A Lebanese businessman detained in Iran since 2015 for alleged anti-state activity left the country on Tuesday, a Lebanese official said, after Beirut secured his release. He denied the charges, while Iranian media have described him as a US spy.
Zakka was detained in 2015 after being invited to Iran to take part in a conference.
"A court has accepted the condition of freedom of Nizar Zakka and he will be handed over to Lebanese officials", Esmaili said, according to the judiciary's Mizan news agency. There was no immediate comment from US authorities on his release.
The White House says it is "thankful" for the release of a USA permanent resident from Iranian custody, but wants to see other Americans who are detained there released as well.
Sarah Fallah, a Lebanese lawyer who represented Zakka, told HRW in March 2016 that Iranian authorities refused to let her visit her client.
Zakka's release comes amid heightened tensions between Iran and the US after America's withdrawal from Tehran's nuclear deal with world powers.
"We reviewed the (Lebanese) president's request through the Supreme National Security Council" Esmaili said.
Zakka is set to return to Beirut on Tuesday, alongside Lebanon's General Security chief Abbas Ibrahim, who accompanied the ex-prisoner on a government jet.
The statement claimed that Zakka, who graduated from the Riverside Military Academy of Gainesville in Georgia, had "deep links" with United States military and intelligence agencies.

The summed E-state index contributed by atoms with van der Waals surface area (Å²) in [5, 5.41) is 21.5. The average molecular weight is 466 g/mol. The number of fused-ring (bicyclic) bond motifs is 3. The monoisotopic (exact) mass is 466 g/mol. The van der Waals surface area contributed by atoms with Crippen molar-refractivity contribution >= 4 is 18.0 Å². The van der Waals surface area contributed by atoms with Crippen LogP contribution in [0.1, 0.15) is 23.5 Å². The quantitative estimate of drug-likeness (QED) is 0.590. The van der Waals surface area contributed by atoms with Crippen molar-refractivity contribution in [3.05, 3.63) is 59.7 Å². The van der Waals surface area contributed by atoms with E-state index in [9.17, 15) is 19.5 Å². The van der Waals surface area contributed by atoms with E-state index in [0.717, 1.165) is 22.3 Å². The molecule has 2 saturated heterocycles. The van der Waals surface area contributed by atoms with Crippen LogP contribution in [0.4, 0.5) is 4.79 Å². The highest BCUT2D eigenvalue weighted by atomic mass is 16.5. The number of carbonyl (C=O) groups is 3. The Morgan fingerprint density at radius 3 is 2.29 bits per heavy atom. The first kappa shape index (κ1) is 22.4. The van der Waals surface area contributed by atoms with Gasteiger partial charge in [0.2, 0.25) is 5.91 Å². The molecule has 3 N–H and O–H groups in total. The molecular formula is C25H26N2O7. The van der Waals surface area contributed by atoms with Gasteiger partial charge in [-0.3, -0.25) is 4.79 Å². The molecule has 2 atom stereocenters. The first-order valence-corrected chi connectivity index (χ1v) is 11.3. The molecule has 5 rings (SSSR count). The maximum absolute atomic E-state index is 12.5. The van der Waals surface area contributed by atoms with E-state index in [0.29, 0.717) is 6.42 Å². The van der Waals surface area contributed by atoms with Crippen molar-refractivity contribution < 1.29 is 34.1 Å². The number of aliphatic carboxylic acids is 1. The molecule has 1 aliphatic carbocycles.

Zakka has been imprisoned in Iran since 2015.
An Iranian judiciary spokesman says Iran has agreed to hand over a USA permanent resident imprisoned for years to Lebanese officials. His release comes as tensions between Iran and the USA remain high after President Donald Trump withdrew America from Tehran's nuclear deal with world powers.
State TV, like Fars, both quoted an anonymous source saying Zakka's forthcoming release should only be seen as a "sign of respect" for the Lebanese militant Hezbollah group and its leader, Hassan Nasrallah.
Over the past four years, Zakka's family members have repeatedly called on the Lebanese government to negotiate for his release. He had just attended a conference there on the invitation of one of the country's vice presidents. He was accused of being a spy and a year later sentenced to 10 years in prison and handed a $4.2 million fine.